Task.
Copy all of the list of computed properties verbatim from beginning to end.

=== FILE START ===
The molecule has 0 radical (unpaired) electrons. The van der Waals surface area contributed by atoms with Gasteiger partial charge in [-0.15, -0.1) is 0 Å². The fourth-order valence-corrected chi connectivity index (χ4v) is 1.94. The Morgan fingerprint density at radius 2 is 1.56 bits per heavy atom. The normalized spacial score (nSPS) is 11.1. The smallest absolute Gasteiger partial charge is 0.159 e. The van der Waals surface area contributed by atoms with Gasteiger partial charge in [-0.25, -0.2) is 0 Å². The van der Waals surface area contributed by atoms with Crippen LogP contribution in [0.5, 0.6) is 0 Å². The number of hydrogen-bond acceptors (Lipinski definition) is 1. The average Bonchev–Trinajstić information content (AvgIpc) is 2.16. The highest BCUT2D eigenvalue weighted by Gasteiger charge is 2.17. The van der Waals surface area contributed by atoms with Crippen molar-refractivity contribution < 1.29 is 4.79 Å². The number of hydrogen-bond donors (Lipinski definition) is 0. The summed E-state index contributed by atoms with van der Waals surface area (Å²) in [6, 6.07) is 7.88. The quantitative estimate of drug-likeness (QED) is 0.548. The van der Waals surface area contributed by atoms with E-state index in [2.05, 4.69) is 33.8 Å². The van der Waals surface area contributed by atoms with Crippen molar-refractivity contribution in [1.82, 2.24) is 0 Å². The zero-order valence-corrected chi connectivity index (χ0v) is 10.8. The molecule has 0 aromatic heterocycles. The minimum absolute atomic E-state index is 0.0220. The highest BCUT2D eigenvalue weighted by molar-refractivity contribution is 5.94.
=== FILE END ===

The molecule has 0 radical (unpaired) electrons. The van der Waals surface area contributed by atoms with Gasteiger partial charge in [-0.15, -0.1) is 0 Å². The fourth-order valence-corrected chi connectivity index (χ4v) is 1.94. The Morgan fingerprint density at radius 2 is 1.56 bits per heavy atom. The normalized spacial score (nSPS) is 11.1. The smallest absolute Gasteiger partial charge is 0.159 e. The van der Waals surface area contributed by atoms with Gasteiger partial charge in [-0.25, -0.2) is 0 Å². The van der Waals surface area contributed by atoms with Crippen LogP contribution in [0.5, 0.6) is 0 Å². The number of hydrogen-bond acceptors (Lipinski definition) is 1. The average Bonchev–Trinajstić information content (AvgIpc) is 2.16. The highest BCUT2D eigenvalue weighted by Gasteiger charge is 2.17. The van der Waals surface area contributed by atoms with Crippen molar-refractivity contribution < 1.29 is 4.79 Å². The number of hydrogen-bond donors (Lipinski definition) is 0. The summed E-state index contributed by atoms with van der Waals surface area (Å²) in [6, 6.07) is 7.88. The quantitative estimate of drug-likeness (QED) is 0.548. The van der Waals surface area contributed by atoms with E-state index in [2.05, 4.69) is 33.8 Å². The van der Waals surface area contributed by atoms with Crippen molar-refractivity contribution in [1.82, 2.24) is 0 Å². The zero-order valence-corrected chi connectivity index (χ0v) is 10.8. The molecule has 0 aromatic heterocycles. The minimum absolute atomic E-state index is 0.0220. The highest BCUT2D eigenvalue weighted by molar-refractivity contribution is 5.94.